In the Telugu film industry, for instance, the producers, actors, directors, and most technicians were from the coastal part of undivided Andhra Pradesh, and the language the characters spoke was the sanskritised Telugu favoured in coastal Andhra, which is considered the cultural capital of the Telugus. But what of the Telugu spoken in Telangana? That was in the mouths of characters who played either villains or comedians’ sidekicks. This linguistic apartheid in Telugu cinema started being called out only after the Telugu states were divided and Telangana got its own territory and got to reclaim its history and its older and more diverse linguistic dialect.

But why talk only about films? What about real life? There are regular reports every few days about Dalit youths being beaten up for wearing jeans or shades or even a new set of clothes; for growing a moustache or keeping a horse![i] Wedding processions (barats) of Dalits in villages are often targeted by the dominant castes when the groom rides a white mare to the wedding ceremony venue. This is mostly in North India as such practices abound there, but there are variations in the rest of India as well.

Just a few days ago, we learnt of a young Dalit man who was fined ₹25,000/- by the trustees of a temple in a Karnataka village because his two-year old son, who he had taken to the temple because it was the child’s birthday, ran into the temple.[ii] The money was to be used for rituals to “cleanse” the temple from the taint of the Dalit toddler’s entry. It is a routine for entire Dalit colonies in towns and villages to be hounded out of their homes as a punishment if any Dalit is found to have violated some caste norm or the other; the entire community in the village is punished for the “infraction” of one of them.

The Dalit Cultural Movement: A Case Study of Karnataka

The powerful Dalit movement in Karnataka (1970–90s) was triggered by Prasanna Kumar Basavalingappa, a minister in the then government, who said “all the literature hitherto produced in Kannada is bhoosa” (or chaff, meaning worthless). The resultant furore across the state forced the minister to resign but generated a powerful counter-movement by Dalits who came together under the banner of the Dalit Sangharsha Samiti and who rallied students, workers, and common people into a strong counter-cultural assertion, with an amazing array of songs, plays, poems, and writings being produced. A new strand of cultural expression entered into the field of Kannada literature in which the people’s lives and experiences were depicted in their own languages and dialect. The still-marginalised North Karnataka dialect, heavily influenced by both Marathi (North-west) and Urdu (North-east) came to be used in the literary outpourings of the writers from the marginalised sections, including Dalits, Adivasis, and women from these sections.

Many are aware that the largest number of the Jnanpith (national literary) Awards by the Sahitya Akademi have gone to writers in Kannada—eight in total. The most recent was to Chandrashekhar Kambar in 2010 for “A Comprehensive Contribution to Kannada Literature.” Kambar employs the people’s dialect for his works and is a powerful writer and documenter of folklore, apart from being an eminent academic and founder and two-term vice chancellor of the Kannada University, Hampi, and an innovative theatre person. He has directed films that have won state and national awards. His plays are a blend of folk and modern forms. But when the award was announced, there was widespread dissatisfaction and even public statements by public figures like Patil Puttappa, a veteran journalist who said he was “pained over the selection” because there were several other eminent and able litterateurs in Kannada, and it was given to a person “with no ability” (“Kambar doesn’t deserve Jnanpith, says Pa Pu,” Indian Express, 21 September 2011). More to the point, Kambar belongs to a marginalised working-class OBC community (blacksmith, Kammar), whereas most of the other seven winners were Brahmin except for KuVemPu, who belonged to the landed and politically powerful Vokkaliga-Gowda caste. Such is the caste arrogance of the establishment that they find it possible to publicly air derogatory comments about a highly regarded litterateur and cultural icon for having been given the award, all because he is from outside the elite sections.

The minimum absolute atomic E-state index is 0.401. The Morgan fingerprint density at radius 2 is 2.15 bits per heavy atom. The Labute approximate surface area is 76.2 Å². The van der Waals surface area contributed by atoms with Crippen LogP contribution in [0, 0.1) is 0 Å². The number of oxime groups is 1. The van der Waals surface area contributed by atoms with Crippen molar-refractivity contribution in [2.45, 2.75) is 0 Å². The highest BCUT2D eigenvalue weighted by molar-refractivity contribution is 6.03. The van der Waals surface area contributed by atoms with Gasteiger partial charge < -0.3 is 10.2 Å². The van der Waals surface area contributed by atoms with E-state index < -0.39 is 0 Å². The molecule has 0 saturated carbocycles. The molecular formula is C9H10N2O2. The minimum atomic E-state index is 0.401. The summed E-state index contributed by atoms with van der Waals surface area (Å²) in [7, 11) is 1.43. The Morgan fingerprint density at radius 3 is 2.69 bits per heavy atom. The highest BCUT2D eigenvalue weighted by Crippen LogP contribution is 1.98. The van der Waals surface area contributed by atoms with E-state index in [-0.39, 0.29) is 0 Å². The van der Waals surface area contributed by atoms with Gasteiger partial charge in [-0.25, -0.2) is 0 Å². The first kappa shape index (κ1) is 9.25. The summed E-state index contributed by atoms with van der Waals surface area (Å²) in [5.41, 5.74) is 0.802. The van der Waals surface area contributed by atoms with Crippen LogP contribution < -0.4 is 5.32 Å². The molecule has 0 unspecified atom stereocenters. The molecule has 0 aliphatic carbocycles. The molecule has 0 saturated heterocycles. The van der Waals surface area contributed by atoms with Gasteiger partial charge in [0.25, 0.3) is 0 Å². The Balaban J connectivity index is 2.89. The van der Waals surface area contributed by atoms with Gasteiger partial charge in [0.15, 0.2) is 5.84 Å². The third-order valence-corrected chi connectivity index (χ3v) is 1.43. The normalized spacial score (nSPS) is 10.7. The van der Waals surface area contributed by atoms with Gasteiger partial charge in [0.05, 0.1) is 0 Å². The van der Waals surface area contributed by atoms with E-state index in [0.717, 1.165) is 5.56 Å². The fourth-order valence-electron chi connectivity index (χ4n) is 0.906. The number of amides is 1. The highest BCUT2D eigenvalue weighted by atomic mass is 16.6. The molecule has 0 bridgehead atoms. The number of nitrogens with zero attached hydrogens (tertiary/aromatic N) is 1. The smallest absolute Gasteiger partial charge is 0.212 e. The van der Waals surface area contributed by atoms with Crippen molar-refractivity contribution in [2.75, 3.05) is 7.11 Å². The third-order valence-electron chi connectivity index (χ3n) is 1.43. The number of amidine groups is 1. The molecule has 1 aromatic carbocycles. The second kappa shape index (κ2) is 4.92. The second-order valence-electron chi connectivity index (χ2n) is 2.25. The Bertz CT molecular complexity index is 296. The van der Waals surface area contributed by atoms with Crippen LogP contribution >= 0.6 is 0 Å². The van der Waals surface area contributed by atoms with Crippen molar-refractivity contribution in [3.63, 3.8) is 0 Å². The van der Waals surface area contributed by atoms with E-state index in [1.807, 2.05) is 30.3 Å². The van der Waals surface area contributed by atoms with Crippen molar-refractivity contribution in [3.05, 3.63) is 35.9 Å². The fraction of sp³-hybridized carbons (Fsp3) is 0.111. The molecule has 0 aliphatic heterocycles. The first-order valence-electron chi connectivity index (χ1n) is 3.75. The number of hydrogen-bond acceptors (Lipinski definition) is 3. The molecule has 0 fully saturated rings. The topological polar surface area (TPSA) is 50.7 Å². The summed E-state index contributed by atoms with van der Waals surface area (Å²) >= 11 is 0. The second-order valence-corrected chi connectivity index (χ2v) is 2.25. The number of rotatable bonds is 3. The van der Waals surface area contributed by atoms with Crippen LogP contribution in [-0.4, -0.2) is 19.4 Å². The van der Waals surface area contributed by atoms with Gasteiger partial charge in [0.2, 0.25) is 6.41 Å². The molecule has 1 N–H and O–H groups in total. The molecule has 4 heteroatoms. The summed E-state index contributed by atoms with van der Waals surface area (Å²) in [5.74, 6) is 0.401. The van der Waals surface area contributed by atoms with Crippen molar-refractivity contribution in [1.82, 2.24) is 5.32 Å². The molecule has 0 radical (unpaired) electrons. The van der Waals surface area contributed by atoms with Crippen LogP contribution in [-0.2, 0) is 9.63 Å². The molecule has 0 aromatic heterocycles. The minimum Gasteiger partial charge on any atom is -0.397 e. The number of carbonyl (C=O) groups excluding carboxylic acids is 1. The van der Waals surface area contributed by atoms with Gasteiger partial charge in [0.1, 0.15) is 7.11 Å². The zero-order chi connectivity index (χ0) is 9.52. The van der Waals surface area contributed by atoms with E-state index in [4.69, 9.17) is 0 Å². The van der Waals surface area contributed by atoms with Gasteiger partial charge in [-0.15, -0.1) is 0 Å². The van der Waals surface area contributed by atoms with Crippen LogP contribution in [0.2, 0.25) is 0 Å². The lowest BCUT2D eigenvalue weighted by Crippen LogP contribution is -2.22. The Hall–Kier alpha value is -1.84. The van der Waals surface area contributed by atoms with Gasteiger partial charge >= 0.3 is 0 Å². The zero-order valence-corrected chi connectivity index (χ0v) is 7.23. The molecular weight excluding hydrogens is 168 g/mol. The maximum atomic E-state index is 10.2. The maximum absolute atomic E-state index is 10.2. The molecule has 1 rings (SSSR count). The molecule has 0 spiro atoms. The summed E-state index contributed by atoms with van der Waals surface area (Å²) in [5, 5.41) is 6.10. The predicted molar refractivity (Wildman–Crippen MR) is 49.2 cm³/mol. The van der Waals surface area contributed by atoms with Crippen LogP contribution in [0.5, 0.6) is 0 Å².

Locating the “Other”

What role did caste location of the “other” play in popular culture in India? We need not look further than the same Das who has spoken extremely disparagingly of Mayawati, the four-time Chief Minister of Uttar Pradesh (UP), a Dalit woman, and a political leader of national standing—one could say she is an icon for Indian women in general and Dalit women in particular. In one short archival clip that went viral after the Two Indias video, Das specifies why he “hates” Mayawati—not because she looks like a man, not because …. But because he saw a picture of her with a garland of currency notes and the sight of her cleavage with the garland spoilt every man’s fantasy about wearing garlands made of currency notes (it’s a common way to honour bridegrooms in some parts of India).